Wrapup: Bills for Elderly Had Mixed Success

CARSON CITY, Nev. (AP) - Advocates for elderly Nevadans had some
successes with proposals considered by the 2009 Legislature, but
saw others shelved by lawmakers or vetoed by Gov. Jim Gibbons.

Among those that did make it into law was SB314, which erases
limited power-of-attorney laws and replaces them with a much
broader act aimed at protecting Nevada seniors from abuses by
caregivers and, in some cases, their own children.

Lora Myles of the RSVP CARE Law Program, which assists seniors,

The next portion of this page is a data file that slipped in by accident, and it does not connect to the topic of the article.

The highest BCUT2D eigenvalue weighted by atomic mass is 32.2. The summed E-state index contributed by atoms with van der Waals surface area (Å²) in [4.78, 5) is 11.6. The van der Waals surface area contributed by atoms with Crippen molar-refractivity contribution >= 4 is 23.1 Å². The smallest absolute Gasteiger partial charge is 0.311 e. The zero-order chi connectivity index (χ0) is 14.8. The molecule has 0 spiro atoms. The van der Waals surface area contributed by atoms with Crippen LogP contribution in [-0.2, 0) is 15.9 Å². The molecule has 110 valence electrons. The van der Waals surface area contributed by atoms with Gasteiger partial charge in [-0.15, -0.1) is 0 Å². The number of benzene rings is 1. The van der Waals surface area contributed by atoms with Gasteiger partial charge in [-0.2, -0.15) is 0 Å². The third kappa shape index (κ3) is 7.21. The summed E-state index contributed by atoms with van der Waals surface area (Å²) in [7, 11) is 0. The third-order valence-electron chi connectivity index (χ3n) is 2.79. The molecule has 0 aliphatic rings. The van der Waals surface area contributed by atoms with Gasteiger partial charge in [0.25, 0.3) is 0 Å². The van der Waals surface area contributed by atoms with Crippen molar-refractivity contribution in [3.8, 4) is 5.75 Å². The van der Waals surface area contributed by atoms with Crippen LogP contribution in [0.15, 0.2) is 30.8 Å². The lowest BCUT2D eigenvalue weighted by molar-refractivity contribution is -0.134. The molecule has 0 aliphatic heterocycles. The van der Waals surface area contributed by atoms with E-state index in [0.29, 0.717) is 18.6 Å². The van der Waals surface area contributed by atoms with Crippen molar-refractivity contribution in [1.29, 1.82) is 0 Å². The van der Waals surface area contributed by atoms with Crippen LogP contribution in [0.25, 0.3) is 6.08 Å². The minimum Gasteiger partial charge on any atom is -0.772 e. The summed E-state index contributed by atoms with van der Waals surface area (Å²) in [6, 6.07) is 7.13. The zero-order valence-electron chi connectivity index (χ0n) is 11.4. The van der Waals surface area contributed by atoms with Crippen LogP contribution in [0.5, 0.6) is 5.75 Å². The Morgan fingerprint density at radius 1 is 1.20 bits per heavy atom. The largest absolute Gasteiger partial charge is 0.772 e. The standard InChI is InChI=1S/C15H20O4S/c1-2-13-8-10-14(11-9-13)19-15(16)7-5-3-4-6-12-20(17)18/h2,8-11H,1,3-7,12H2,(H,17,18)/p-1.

calls the passage and approval of the measure "a major
accomplishment."

Another approved bill revises Nevada's laws on guardianships, in
line with suggestions from the uniform law commission, the National
Guardianship Association and Nevada Guardianship Association.

But Ernie Nielsen of the Washoe County Senior Law Project says
Gibbons' veto of two bills that affect seniors interferes with the
ability to protect their financial resources.

Measures regarding seniors that failed to pass muster with
lawmakers include a plan to let families install surveillance
devices in their relatives' rooms at patient care facilities; and a
proposed 'silver alert' system to help locate missing seniors.


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